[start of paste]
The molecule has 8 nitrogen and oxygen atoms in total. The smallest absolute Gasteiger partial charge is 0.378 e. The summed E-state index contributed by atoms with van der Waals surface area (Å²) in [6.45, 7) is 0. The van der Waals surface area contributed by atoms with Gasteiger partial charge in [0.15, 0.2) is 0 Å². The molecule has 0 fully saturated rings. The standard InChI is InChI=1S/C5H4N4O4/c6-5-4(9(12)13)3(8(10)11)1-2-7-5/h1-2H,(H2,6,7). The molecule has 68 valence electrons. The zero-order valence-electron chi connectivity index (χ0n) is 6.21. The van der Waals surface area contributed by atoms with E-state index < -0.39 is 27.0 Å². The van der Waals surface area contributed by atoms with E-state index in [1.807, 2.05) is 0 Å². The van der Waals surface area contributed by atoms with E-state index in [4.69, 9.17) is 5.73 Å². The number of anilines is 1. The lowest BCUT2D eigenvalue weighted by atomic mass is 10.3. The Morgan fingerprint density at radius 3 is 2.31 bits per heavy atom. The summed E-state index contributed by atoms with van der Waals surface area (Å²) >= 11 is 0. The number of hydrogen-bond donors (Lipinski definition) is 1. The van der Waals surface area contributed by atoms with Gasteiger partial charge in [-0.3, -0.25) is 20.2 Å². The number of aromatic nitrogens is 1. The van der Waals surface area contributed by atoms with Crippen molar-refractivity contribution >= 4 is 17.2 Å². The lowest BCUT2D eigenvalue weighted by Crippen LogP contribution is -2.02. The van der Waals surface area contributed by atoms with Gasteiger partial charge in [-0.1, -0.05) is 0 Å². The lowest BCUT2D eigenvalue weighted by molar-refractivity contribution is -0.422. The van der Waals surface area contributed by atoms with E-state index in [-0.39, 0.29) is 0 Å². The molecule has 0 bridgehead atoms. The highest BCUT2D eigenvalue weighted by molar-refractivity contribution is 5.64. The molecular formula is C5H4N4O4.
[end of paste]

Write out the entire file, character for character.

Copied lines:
The molecule has 8 nitrogen and oxygen atoms in total. The smallest absolute Gasteiger partial charge is 0.378 e. The summed E-state index contributed by atoms with van der Waals surface area (Å²) in [6.45, 7) is 0. The van der Waals surface area contributed by atoms with Gasteiger partial charge in [0.15, 0.2) is 0 Å². The molecule has 0 fully saturated rings. The standard InChI is InChI=1S/C5H4N4O4/c6-5-4(9(12)13)3(8(10)11)1-2-7-5/h1-2H,(H2,6,7). The molecule has 68 valence electrons. The zero-order valence-electron chi connectivity index (χ0n) is 6.21. The van der Waals surface area contributed by atoms with E-state index < -0.39 is 27.0 Å². The van der Waals surface area contributed by atoms with E-state index in [1.807, 2.05) is 0 Å². The van der Waals surface area contributed by atoms with E-state index in [4.69, 9.17) is 5.73 Å². The number of anilines is 1. The lowest BCUT2D eigenvalue weighted by atomic mass is 10.3. The Morgan fingerprint density at radius 3 is 2.31 bits per heavy atom. The summed E-state index contributed by atoms with van der Waals surface area (Å²) >= 11 is 0. The number of hydrogen-bond donors (Lipinski definition) is 1. The van der Waals surface area contributed by atoms with Gasteiger partial charge in [-0.3, -0.25) is 20.2 Å². The number of aromatic nitrogens is 1. The van der Waals surface area contributed by atoms with Crippen molar-refractivity contribution >= 4 is 17.2 Å². The lowest BCUT2D eigenvalue weighted by Crippen LogP contribution is -2.02. The van der Waals surface area contributed by atoms with Gasteiger partial charge in [-0.1, -0.05) is 0 Å². The lowest BCUT2D eigenvalue weighted by molar-refractivity contribution is -0.422. The van der Waals surface area contributed by atoms with E-state index in [-0.39, 0.29) is 0 Å². The molecule has 0 bridgehead atoms. The highest BCUT2D eigenvalue weighted by molar-refractivity contribution is 5.64. The molecular formula is C5H4N4O4.